We’ve made a business out of ensuring core competencies are in-house and then working with the best people in their respective disciplines, who are contractors to us on projects and recurring contracted work, and utilizing tried-and-true processes and platforms to ensure our control over workflows and our ability to provide the best client experience and deliver the best results.

We’ve used this method of delivering award-winning marketing media for 30 years, and worked with hundreds of team members outside our walls along the way. In a get-to-know-you call last week, while I was explaining what we do, the prospective client beat me to the punch line: “So, your company has ‘The Hollywood Model?’” Yes, indeed.

Movies and TVs have been made for decades by companies that gather subspecialties to serve on teams to execute the most entertaining content we all enjoy. In our view, it’s the most successful and efficient way to meet our clients’ needs.

Do you want specialists or generalists serving your marketing needs? Welcome to Hollywood.

Photo: Getty Images



About Hammock Healthcare Idea Email |
This post is part of Hammock’s award-winning Idea Email series. Idea Emails are sent every other week and share one insightful marketing idea. Idea Email comes in two flavors: Original and Healthcare. To subscribe to the original Idea Email (general marketing ideas), click here . To subscribe to the Healthcare Idea Email (healthcare marketing ideas), click here.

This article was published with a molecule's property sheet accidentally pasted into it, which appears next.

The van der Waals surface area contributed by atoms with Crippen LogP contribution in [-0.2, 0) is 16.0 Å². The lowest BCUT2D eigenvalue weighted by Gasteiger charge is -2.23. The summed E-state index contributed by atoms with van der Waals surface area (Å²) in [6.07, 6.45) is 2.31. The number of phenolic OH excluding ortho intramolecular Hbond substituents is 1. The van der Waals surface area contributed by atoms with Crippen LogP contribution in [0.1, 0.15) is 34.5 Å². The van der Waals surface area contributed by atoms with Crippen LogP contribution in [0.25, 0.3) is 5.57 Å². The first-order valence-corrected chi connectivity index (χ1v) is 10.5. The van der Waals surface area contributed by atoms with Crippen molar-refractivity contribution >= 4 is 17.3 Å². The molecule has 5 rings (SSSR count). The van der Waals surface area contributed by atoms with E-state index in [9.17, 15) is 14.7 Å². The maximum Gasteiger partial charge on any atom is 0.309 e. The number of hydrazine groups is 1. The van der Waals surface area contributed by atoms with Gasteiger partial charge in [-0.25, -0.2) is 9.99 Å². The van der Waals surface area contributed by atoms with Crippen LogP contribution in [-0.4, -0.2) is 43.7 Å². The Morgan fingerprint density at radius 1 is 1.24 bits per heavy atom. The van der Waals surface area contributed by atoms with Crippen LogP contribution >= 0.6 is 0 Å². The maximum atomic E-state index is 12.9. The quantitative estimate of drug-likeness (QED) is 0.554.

bridgecommunication

By John Lavey | Hammock President and COO

My conversations with healthcare organizations—providers, payers, pharma companies, technology or service solutions—show me that the marketers within those organizations need more help understanding the industry that is there to support their efforts. 

When Hammock was founded 30 years ago, we were not known as a marketing company. We were known as a custom publishing company. At the time, it was appropriate for describing what we did: creating recurring custom-published marketing media for clients (which they owned) to accomplish a business objective.

It also helped explain how we were different from advertising agencies or public relations (PR) firms. Our work went directly to customers and prospects. Advertising and PR were piggybacking on someone else’s published media to reach customers and prospects. 

During the Great Recession (2007–2009) many print newspapers and magazines collapsed. Traditional advertising agencies and PR firms also took a hit when those media failed. 

The vocabulary to describe what we do to help clients communicate and grow started changing. For example, the industry organization Rex Hammock co-founded in 1998, the Custom Publishing Council, became the Custom Content Council. 

Advertising and PR functions are still critical, of course. One consideration is who has expertise in going direct to audiences, and who is there to help efforts using someone else’s media? 

We’ve evolved new capabilities and embraced new media, from digital to video to social. But where we add value is the same today as it was in 1991. We help support and nurture the customer journey, before they are a customer, and afterward. We deliver strategy and implementation, as well as measurement of key performance indicators, and we help our clients establish themselves as thought leaders in their respective fields.

Everybody has a story to tell, a message to deliver, and we specialize in helping you take yours directly to the people who need to hear, read or view it so that you can continue to grow.